My 3 star rating is because I thought they were fine books, just not on my top 10 list.
Took till page 96 to get interesting... Dec 1, 2007
...because before then, it was just basically chronicling how hard Naomi's life was.
I will say this book was better than "A Sister's Secret", even though Grace and Naomi were basically the same character. Ms. Brunstetter seems to portray all Amish as good, and all English as bad. If you read enough of her books, you'll recognize this pattern.
I will say there are as many advantages to being Amish as there is to being English. I would love to be able to cook and quilt and sew as well as they can (well, I can cook, at least, the other I can't do at all), not to mention being able to speak a second language. Though they may not be intellectuals, they are a very industrious people. I have to believe though, that if given the chance, a few of their men and women are brilliant enough to compose classical music or perform surgeries. I, personally, consider it a sin to waste a talent only God can endow an individual with.
I do wish Ms. Brunstetter would paint at least one English character in a good light. In "A Sister's Secret", the news reporter was a jerk, as was the guy who wanted to buy their land, the English grandparents were cruel and jerked Grace's (the Amish heroine's) daughter away from her, then dumped her back off four years later when they could no longer care for her; in "Plain and Fancy", Laura Meade (an Englischer), was portrayed as Godless and snobby, not to mention her boyfriend back home and college acquaintance.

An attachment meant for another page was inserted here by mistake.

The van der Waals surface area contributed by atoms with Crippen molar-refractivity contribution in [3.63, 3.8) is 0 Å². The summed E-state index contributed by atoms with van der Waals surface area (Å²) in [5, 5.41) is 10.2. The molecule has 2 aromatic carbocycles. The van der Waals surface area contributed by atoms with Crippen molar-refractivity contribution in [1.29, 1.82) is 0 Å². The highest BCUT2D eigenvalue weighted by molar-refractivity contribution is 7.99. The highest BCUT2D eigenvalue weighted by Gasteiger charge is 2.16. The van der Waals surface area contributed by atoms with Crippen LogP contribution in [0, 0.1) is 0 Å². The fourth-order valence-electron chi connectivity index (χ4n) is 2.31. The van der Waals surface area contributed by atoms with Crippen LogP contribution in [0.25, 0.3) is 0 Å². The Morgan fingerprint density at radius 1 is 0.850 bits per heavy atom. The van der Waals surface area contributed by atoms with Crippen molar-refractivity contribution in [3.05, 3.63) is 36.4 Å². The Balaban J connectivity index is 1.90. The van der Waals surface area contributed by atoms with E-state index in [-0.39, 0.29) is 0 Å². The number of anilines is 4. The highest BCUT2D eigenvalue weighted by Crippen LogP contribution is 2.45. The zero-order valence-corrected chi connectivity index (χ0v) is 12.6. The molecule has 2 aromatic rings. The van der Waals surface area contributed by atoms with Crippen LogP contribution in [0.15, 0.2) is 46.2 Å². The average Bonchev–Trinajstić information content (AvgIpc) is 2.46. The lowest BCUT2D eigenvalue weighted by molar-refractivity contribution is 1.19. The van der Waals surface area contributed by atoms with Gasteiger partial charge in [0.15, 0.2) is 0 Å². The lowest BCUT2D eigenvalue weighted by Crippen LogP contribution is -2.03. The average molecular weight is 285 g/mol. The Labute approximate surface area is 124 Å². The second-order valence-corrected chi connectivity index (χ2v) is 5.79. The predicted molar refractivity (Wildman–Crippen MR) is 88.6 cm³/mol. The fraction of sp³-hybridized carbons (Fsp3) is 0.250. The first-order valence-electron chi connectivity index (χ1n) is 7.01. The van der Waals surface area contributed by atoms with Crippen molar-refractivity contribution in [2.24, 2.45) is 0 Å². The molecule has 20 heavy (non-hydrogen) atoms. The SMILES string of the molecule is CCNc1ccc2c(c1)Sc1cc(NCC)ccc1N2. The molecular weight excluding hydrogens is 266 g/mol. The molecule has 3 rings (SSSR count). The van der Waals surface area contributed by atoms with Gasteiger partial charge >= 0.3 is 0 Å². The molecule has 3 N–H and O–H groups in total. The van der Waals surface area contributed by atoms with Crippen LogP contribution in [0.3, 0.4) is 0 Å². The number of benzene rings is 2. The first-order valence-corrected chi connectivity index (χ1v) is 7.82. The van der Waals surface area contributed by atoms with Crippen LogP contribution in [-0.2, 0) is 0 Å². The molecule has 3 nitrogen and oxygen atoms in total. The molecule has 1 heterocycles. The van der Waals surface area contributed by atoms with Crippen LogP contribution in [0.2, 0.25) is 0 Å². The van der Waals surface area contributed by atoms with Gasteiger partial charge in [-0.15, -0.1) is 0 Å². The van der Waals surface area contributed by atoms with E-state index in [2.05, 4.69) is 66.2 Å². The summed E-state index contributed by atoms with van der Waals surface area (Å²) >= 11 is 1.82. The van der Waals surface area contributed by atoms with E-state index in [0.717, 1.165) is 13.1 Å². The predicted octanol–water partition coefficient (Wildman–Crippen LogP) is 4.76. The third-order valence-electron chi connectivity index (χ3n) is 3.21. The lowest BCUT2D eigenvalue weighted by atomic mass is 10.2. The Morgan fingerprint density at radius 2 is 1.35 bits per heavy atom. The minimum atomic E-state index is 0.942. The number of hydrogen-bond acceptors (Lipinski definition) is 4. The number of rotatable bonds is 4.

That brings me to this book, where, again, Naomi's English friend Ginny, turns out to be not her friend at all (for once Ginny reunites with her English friend in Portland, she dumps Naomi like a hot potato and expects her to cook for them all the time--I think she just used Naomi so she would have someone to ride with her out there because she didn't have the nerve to drive halfway across the country alone), and then there's Jim and Linda Scott. Jim isn't a bad person, really, but he does do something really bad, and Linda, oh-my-gosh, what a nag! I really don't see how he put up with her. I have never understood this obsession with some people wanting to have a child. It's like they can't be happy (or don't allow themselves to be) unless they have one. It's not a tragedy being childless. A tragedy is when you do have a child and something, well, tragic happens to them. That's a tragedy. It's like people who can't be happy unless they're married. Sure, I would prefer to be married, but if you're not happily single, you won't be happily married.